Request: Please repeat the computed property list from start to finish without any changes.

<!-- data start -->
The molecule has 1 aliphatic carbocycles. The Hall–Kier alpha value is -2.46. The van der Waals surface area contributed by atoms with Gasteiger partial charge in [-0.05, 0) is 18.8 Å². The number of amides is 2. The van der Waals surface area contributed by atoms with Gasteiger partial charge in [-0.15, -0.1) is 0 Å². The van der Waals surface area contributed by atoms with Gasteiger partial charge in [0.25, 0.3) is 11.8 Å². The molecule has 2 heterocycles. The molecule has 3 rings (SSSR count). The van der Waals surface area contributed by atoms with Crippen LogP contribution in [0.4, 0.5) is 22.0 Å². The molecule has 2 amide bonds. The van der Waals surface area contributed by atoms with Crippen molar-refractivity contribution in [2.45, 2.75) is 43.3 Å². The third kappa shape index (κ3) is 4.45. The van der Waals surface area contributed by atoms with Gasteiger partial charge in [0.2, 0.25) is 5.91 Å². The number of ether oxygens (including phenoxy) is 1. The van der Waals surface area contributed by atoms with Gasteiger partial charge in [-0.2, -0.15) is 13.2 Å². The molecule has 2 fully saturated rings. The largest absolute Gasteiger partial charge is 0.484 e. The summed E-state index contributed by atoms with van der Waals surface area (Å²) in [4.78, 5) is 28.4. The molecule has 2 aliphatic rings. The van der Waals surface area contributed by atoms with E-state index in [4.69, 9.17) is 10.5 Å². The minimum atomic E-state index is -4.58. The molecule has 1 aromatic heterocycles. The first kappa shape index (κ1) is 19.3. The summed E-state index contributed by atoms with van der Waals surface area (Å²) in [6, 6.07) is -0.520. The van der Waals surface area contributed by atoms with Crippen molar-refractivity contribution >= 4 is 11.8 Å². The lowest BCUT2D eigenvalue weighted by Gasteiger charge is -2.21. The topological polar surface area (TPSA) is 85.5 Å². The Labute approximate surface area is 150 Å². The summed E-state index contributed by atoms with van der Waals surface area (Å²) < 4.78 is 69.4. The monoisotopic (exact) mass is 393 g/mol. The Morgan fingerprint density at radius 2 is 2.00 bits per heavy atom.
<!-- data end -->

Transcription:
The molecule has 1 aliphatic carbocycles. The Hall–Kier alpha value is -2.46. The van der Waals surface area contributed by atoms with Gasteiger partial charge in [-0.05, 0) is 18.8 Å². The number of amides is 2. The van der Waals surface area contributed by atoms with Gasteiger partial charge in [-0.15, -0.1) is 0 Å². The van der Waals surface area contributed by atoms with Gasteiger partial charge in [0.25, 0.3) is 11.8 Å². The molecule has 2 heterocycles. The molecule has 3 rings (SSSR count). The van der Waals surface area contributed by atoms with Crippen LogP contribution in [0.4, 0.5) is 22.0 Å². The molecule has 2 amide bonds. The van der Waals surface area contributed by atoms with Crippen molar-refractivity contribution in [2.45, 2.75) is 43.3 Å². The third kappa shape index (κ3) is 4.45. The van der Waals surface area contributed by atoms with Gasteiger partial charge in [0.2, 0.25) is 5.91 Å². The number of ether oxygens (including phenoxy) is 1. The van der Waals surface area contributed by atoms with Gasteiger partial charge in [-0.2, -0.15) is 13.2 Å². The molecule has 2 fully saturated rings. The largest absolute Gasteiger partial charge is 0.484 e. The summed E-state index contributed by atoms with van der Waals surface area (Å²) in [4.78, 5) is 28.4. The molecule has 2 aliphatic rings. The van der Waals surface area contributed by atoms with E-state index in [4.69, 9.17) is 10.5 Å². The minimum atomic E-state index is -4.58. The molecule has 1 aromatic heterocycles. The first kappa shape index (κ1) is 19.3. The summed E-state index contributed by atoms with van der Waals surface area (Å²) in [6, 6.07) is -0.520. The van der Waals surface area contributed by atoms with Crippen molar-refractivity contribution >= 4 is 11.8 Å². The lowest BCUT2D eigenvalue weighted by Gasteiger charge is -2.21. The topological polar surface area (TPSA) is 85.5 Å². The Labute approximate surface area is 150 Å². The summed E-state index contributed by atoms with van der Waals surface area (Å²) < 4.78 is 69.4. The monoisotopic (exact) mass is 393 g/mol. The Morgan fingerprint density at radius 2 is 2.00 bits per heavy atom.